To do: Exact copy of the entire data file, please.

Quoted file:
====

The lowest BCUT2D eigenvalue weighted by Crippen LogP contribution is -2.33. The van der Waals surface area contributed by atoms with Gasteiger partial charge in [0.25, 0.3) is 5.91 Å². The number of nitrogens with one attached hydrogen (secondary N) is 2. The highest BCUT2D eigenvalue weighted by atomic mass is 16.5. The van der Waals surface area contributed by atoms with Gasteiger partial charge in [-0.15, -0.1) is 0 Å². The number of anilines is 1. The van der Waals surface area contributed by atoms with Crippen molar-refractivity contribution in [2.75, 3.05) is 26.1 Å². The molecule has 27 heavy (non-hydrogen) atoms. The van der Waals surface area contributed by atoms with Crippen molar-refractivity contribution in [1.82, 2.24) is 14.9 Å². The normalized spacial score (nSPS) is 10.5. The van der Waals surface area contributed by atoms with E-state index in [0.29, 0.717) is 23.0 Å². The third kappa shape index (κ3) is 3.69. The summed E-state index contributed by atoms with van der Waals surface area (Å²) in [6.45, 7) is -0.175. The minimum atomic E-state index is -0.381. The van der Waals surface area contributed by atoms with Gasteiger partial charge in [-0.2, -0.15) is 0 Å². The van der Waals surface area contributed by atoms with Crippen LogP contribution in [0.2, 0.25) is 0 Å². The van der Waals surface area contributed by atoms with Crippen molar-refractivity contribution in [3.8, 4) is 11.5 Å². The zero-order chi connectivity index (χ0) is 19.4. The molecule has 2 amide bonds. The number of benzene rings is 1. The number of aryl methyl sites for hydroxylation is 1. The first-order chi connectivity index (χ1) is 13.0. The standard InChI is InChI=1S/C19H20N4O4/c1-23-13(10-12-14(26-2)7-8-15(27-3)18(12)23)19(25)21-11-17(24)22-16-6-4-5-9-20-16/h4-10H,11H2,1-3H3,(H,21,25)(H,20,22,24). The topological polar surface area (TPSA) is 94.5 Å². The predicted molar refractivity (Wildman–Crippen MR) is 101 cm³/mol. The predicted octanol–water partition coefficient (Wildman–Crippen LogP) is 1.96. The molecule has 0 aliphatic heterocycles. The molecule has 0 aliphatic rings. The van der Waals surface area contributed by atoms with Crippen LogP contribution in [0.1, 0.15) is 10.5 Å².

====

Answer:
The lowest BCUT2D eigenvalue weighted by Crippen LogP contribution is -2.33. The van der Waals surface area contributed by atoms with Gasteiger partial charge in [0.25, 0.3) is 5.91 Å². The number of nitrogens with one attached hydrogen (secondary N) is 2. The highest BCUT2D eigenvalue weighted by atomic mass is 16.5. The van der Waals surface area contributed by atoms with Gasteiger partial charge in [-0.15, -0.1) is 0 Å². The number of anilines is 1. The van der Waals surface area contributed by atoms with Crippen molar-refractivity contribution in [2.75, 3.05) is 26.1 Å². The molecule has 27 heavy (non-hydrogen) atoms. The van der Waals surface area contributed by atoms with Crippen molar-refractivity contribution in [1.82, 2.24) is 14.9 Å². The normalized spacial score (nSPS) is 10.5. The van der Waals surface area contributed by atoms with E-state index in [0.29, 0.717) is 23.0 Å². The third kappa shape index (κ3) is 3.69. The summed E-state index contributed by atoms with van der Waals surface area (Å²) in [6.45, 7) is -0.175. The minimum atomic E-state index is -0.381. The van der Waals surface area contributed by atoms with Gasteiger partial charge in [-0.2, -0.15) is 0 Å². The van der Waals surface area contributed by atoms with Crippen LogP contribution in [0.2, 0.25) is 0 Å². The van der Waals surface area contributed by atoms with Crippen molar-refractivity contribution in [3.8, 4) is 11.5 Å². The zero-order chi connectivity index (χ0) is 19.4. The molecule has 2 amide bonds. The number of benzene rings is 1. The number of aryl methyl sites for hydroxylation is 1. The first-order chi connectivity index (χ1) is 13.0. The standard InChI is InChI=1S/C19H20N4O4/c1-23-13(10-12-14(26-2)7-8-15(27-3)18(12)23)19(25)21-11-17(24)22-16-6-4-5-9-20-16/h4-10H,11H2,1-3H3,(H,21,25)(H,20,22,24). The topological polar surface area (TPSA) is 94.5 Å². The predicted molar refractivity (Wildman–Crippen MR) is 101 cm³/mol. The predicted octanol–water partition coefficient (Wildman–Crippen LogP) is 1.96. The molecule has 0 aliphatic heterocycles. The molecule has 0 aliphatic rings. The van der Waals surface area contributed by atoms with Crippen LogP contribution in [0.1, 0.15) is 10.5 Å².